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Help Children in Bolivia

Landlocked Bolivia, officially the Plurinational State of Bolivia, is a country of extremes located in central South America. Home to snowcapped Andes mountains, as well as the tropical Amazon rainforest, it claims the world’s highest lake and the world’s largest salt flat. The country’s rich history dates back nearly 21,000 years, including rule under the Incan empire.

Today, Bolivia has the largest proportion of indigenous people in Latin America, who make up around two-thirds of the population, with 37 official languages and two capital cities (La Paz and Sucre).

The country is also among the world’s poorest. Nearly 40% of Bolivia's people live in poverty – and that rate increases dramatically in vulnerable communities. Hunger, chronic malnutrition, natural disasters and lack of education plague many Bolivian children. Some are forced to work in order to survive and are at risk of violence, exploitation and trafficking.

Challenges for Children in Bolivia

Without access to food, education and medical care, and at high risk of violence, children in Bolivia need your help.

1 child in 37 dies before their 5th birthday, 4 times the U.S. rate

16% of children suffer from stunting due to malnutrition

13% of children are out of school, and 26% are engaged in child labor, instead of learning

11% of girls (ages 15-19) are married, and 1 in 15 gives birth

6 in every 100,000 children is murdered

39% of people live in poverty

Map of Bolivia

Our Results for Children in Bolivia

Because of supporters like you, Bolivia has cut its under-5 mortality and childhood stunting in half since the late 1990s. Together, we helped over 102,000 children in Bolivia last year.

Healthy newborn Emanuel, a brand new, one-day-old baby, here in his colorful aguayo, and his mother Liseth are alive and thriving, thanks to your support of our vital work in Bolivia. Photo Credit: Susan Warner/Save the Children 2015.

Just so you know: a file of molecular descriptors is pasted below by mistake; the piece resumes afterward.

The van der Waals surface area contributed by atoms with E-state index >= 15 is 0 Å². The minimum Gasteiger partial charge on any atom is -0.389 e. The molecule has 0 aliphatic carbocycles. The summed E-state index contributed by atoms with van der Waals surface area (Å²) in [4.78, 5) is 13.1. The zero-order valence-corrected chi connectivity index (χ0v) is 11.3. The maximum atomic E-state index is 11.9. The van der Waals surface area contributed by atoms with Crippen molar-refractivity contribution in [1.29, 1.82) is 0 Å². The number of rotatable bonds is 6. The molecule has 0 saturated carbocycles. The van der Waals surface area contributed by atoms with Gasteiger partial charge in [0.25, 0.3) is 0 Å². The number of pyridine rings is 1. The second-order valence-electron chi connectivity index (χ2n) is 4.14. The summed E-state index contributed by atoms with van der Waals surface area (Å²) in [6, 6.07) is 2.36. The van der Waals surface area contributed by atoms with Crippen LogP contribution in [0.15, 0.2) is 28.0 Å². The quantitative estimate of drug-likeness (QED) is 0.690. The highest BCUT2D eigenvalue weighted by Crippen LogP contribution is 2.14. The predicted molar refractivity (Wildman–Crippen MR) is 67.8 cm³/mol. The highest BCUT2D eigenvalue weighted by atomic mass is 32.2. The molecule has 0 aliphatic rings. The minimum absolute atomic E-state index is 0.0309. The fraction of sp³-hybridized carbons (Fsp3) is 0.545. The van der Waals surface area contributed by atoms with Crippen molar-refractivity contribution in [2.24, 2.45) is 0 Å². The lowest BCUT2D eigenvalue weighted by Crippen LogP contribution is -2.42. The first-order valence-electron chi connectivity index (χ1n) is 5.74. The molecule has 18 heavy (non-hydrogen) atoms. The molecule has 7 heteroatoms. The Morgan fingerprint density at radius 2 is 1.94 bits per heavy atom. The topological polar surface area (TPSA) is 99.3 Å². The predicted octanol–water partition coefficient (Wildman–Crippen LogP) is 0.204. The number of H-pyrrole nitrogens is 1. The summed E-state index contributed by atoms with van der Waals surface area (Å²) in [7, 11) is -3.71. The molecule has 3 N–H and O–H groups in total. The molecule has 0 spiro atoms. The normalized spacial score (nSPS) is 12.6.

Wrapped in a colorful “aguayo” blanket made from llama wool, baby Emanuel, just 1 day old, was born healthy in the poor altiplano (high plateau) region where we work, one of the most desolate places on earth.

15,000 children healthy and nourished

68,000 children educated and empowered

7,000 children protected from harm

9,000 children lifted from poverty 

11,000 children aided in crisis

Our Work for Children in Bolivia

Save the Children has been working in Bolivia for over 30 years, implementing programs that protect the rights and serve the needs of vulnerable children – from early childhood to early adulthood – in the areas of health, education, protection and emergency response. From a single program near the capital of La Paz in 1985, we are now a leading charity for children across Bolivia.

Our early childhood programs help prepare young children for school by giving them access to quality preschools and early literacy programs, while our programs designed for primary school kids work to transform students into lifelong learners by building strong curriculums and passionate teachers. 

We also work to support health education and care for children in need through our school health programs, so children stay healthy, well-nourished and in school. Our work with adolescents focuses on that challenging transition between childhood and adulthood, helping ensure it’s a positive one by teaching them money, job and relationship skills.

Thanks to your generous support, we’re giving children a healthy start and the opportunity to learn, protecting them from harm along the way.

Here are some recent examples of our work:

A healthy start in life

  • Our legacy as a global leader in child health and nutrition has included two major projects in Bolivia:
    • We used the innovative Positive Deviance Inquiry approach, for which we have long been recognized as a global leader, in a development food assistance program (2002-2008) to identify factors that motivate parents to change behaviors, leading to a significant reduction in child stunting